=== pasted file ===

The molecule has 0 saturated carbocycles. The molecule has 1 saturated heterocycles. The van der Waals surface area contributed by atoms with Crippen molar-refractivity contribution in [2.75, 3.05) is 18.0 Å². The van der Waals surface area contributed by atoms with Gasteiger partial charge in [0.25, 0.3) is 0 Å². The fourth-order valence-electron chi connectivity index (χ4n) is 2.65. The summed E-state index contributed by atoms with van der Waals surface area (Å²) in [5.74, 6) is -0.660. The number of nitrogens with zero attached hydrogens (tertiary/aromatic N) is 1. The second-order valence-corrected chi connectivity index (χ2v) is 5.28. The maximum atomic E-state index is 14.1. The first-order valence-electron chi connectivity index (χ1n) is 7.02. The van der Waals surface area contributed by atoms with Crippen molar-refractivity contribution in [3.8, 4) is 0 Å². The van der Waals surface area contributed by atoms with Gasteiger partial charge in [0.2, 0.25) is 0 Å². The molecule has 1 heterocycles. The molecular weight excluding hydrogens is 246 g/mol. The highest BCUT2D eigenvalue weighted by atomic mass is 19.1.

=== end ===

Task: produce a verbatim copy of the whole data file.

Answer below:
The molecule has 0 saturated carbocycles. The molecule has 1 saturated heterocycles. The van der Waals surface area contributed by atoms with Crippen molar-refractivity contribution in [2.75, 3.05) is 18.0 Å². The van der Waals surface area contributed by atoms with Gasteiger partial charge in [0.25, 0.3) is 0 Å². The fourth-order valence-electron chi connectivity index (χ4n) is 2.65. The summed E-state index contributed by atoms with van der Waals surface area (Å²) in [5.74, 6) is -0.660. The number of nitrogens with zero attached hydrogens (tertiary/aromatic N) is 1. The second-order valence-corrected chi connectivity index (χ2v) is 5.28. The maximum atomic E-state index is 14.1. The first-order valence-electron chi connectivity index (χ1n) is 7.02. The van der Waals surface area contributed by atoms with Crippen molar-refractivity contribution in [3.8, 4) is 0 Å². The van der Waals surface area contributed by atoms with Gasteiger partial charge in [0.2, 0.25) is 0 Å². The molecule has 1 heterocycles. The molecular weight excluding hydrogens is 246 g/mol. The highest BCUT2D eigenvalue weighted by atomic mass is 19.1.